Una Mannion: Ken Gunning
I hear Ken Gunning’s installation before I see it, a repeated ‘clink’ echoes down the hall outside, something falling over and over, a haunting and rhythmic beat. Inside, an installation at child’s height, constructed from found pieces of wood, cable ties, and broken bits of instruments, extends 15 feet across the floor, creating figures like modified toy transformers. Overhead, a bin and a chair seat hang from the ceiling. Black and white stop animation videos are projected on to two walls and in the corner a video monitor is surrounded by large crumpled charcoal drawings. Initially, the installation looks playful, interactive, like a puzzle or an invitation to piece something together.
This sense of reassembling is central to the work. Fractured pieces of throwaway wood from a coffin maker, a wood framer, an instrument maker have been reconfigured, sutured and hammered together. Some structures are held only by staples, suggesting the fragility of the exercise, as do the objects hanging precariously overhead.
Everything about this piece transforms as I kneel closer, the initial playfulness supplanted by the history intimated by the objects, at times almost sinister. Nails stick threateningly out of pieces of wood inscribed with pencil markings, measurements and notes. Teeth moulds are scattered throughout, some with names. Because these are used objects, every fragment is freighted with its own past and signification as well as the erasure of that narrative, a story we can’t know. Black teeth moulds are gathered in a pile that resembles a mass grave. There is an intensity that feels brutal, holocaustal even. The open mouths, skeletal, a ghostly absence in the work.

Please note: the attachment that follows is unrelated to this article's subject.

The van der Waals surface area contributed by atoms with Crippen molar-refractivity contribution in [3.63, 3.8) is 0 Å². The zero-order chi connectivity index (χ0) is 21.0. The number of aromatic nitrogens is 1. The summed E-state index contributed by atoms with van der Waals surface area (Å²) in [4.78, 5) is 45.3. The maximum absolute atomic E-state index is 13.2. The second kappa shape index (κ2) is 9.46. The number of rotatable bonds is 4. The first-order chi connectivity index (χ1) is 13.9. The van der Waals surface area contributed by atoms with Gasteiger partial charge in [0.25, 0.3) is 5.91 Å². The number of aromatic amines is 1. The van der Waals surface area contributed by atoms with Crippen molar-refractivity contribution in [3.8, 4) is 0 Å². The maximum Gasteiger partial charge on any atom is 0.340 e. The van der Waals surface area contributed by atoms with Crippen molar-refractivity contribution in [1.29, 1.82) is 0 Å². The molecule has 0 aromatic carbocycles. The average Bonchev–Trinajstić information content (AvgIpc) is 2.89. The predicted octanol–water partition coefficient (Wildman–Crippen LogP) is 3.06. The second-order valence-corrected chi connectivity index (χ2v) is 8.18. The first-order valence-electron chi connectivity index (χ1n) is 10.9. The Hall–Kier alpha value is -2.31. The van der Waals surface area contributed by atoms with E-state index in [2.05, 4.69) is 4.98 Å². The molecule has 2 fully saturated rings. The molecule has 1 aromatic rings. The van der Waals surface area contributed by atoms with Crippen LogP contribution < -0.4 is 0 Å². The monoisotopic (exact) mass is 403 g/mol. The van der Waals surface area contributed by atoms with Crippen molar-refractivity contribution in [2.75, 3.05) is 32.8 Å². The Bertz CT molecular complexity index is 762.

The shapes created from old ladders, skateboards and everyday pieces of wood anthropomorphise the landscape, an arm reaching, imploring, an arm striking, a body bent. But these limbs are fractured, truncated, suggesting amputated gestures. Some of this tension is built in very small moments. Cable ties, a sponge and a teeth mould on an upright length of wood: the teeth seem to clench into the sponge, a stifled scream, someone gagged, someone trying to withstand pain.
There is a pathos in this effort to put back together something broken, dismembered, an effort to re-member. Gunnning’s own background is palpable in the work. Raised in South Africa to Irish parents, Gunning was conscripted into the South African police to do compulsory service when he left school at age 17. “I had to go into Soweto into the township and be a riot policeman.” It had a profound effect on him all his life, he says. “To be given a gun and a rifle and to be told to go into these townships […] to witness these horrific scenes of violence and carnage and, to me, just persecution.” And while the work does not explicitly reference this past, it is inherent in the rhythms and shocks the work evokes.
I can still hear the installation’s jarring music, a sound created, Gunning tells me, by dropping the plaster teeth moulds against each other and inspired by a visit to the Jewish museum in Berlin, where visitors must tread on the path of Menashe Kadishman’s Shalekhet (Fallen Leaves) – 10,000 iron faces, the immersive and unforgettable clank: the sense of guilt, as Gunning describes it, for having stepped there. Gunning’s work is lyrical, a tentative and elegiac sensibility that is deeply moving, an effort to make reparation despite the harrowing and splintered sense of trauma in the broken fragments.